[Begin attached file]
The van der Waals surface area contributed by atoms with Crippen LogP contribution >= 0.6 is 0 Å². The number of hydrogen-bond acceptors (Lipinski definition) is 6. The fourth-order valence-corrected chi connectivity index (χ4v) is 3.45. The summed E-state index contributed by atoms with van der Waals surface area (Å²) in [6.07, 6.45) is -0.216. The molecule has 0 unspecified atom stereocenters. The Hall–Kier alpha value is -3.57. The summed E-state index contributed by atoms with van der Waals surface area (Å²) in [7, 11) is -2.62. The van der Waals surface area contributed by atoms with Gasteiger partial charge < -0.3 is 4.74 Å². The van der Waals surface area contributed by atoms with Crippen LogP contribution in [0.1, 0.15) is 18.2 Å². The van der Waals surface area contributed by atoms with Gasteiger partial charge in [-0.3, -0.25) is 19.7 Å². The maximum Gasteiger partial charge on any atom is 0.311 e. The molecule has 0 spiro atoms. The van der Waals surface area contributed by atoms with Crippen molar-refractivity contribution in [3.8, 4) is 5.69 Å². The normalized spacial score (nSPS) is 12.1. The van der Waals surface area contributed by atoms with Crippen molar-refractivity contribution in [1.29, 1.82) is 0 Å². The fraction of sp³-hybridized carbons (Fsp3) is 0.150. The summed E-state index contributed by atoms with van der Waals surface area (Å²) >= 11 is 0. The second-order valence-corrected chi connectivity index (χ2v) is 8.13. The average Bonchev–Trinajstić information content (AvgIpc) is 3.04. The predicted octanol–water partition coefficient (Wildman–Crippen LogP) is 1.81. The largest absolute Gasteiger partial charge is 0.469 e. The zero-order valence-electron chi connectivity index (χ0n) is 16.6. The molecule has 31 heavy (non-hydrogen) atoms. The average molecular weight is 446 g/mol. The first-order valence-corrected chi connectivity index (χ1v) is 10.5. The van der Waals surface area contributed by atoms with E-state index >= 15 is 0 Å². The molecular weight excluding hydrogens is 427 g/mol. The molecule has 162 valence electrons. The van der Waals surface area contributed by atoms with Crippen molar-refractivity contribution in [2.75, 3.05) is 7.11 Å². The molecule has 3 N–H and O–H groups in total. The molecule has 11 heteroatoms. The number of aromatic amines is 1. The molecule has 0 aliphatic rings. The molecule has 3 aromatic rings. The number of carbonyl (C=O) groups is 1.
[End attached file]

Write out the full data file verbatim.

The van der Waals surface area contributed by atoms with Crippen LogP contribution >= 0.6 is 0 Å². The number of hydrogen-bond acceptors (Lipinski definition) is 6. The fourth-order valence-corrected chi connectivity index (χ4v) is 3.45. The summed E-state index contributed by atoms with van der Waals surface area (Å²) in [6.07, 6.45) is -0.216. The molecule has 0 unspecified atom stereocenters. The Hall–Kier alpha value is -3.57. The summed E-state index contributed by atoms with van der Waals surface area (Å²) in [7, 11) is -2.62. The van der Waals surface area contributed by atoms with Gasteiger partial charge < -0.3 is 4.74 Å². The van der Waals surface area contributed by atoms with Crippen LogP contribution in [0.1, 0.15) is 18.2 Å². The van der Waals surface area contributed by atoms with Gasteiger partial charge in [-0.3, -0.25) is 19.7 Å². The maximum Gasteiger partial charge on any atom is 0.311 e. The molecule has 0 spiro atoms. The van der Waals surface area contributed by atoms with Crippen molar-refractivity contribution in [3.8, 4) is 5.69 Å². The normalized spacial score (nSPS) is 12.1. The van der Waals surface area contributed by atoms with Crippen molar-refractivity contribution in [1.29, 1.82) is 0 Å². The fraction of sp³-hybridized carbons (Fsp3) is 0.150. The summed E-state index contributed by atoms with van der Waals surface area (Å²) >= 11 is 0. The second-order valence-corrected chi connectivity index (χ2v) is 8.13. The average Bonchev–Trinajstić information content (AvgIpc) is 3.04. The predicted octanol–water partition coefficient (Wildman–Crippen LogP) is 1.81. The largest absolute Gasteiger partial charge is 0.469 e. The zero-order valence-electron chi connectivity index (χ0n) is 16.6. The molecule has 31 heavy (non-hydrogen) atoms. The average molecular weight is 446 g/mol. The first-order valence-corrected chi connectivity index (χ1v) is 10.5. The van der Waals surface area contributed by atoms with E-state index >= 15 is 0 Å². The molecular weight excluding hydrogens is 427 g/mol. The molecule has 162 valence electrons. The van der Waals surface area contributed by atoms with Crippen molar-refractivity contribution in [2.75, 3.05) is 7.11 Å². The molecule has 3 N–H and O–H groups in total. The molecule has 11 heteroatoms. The number of aromatic amines is 1. The molecule has 0 aliphatic rings. The molecule has 3 aromatic rings. The number of carbonyl (C=O) groups is 1.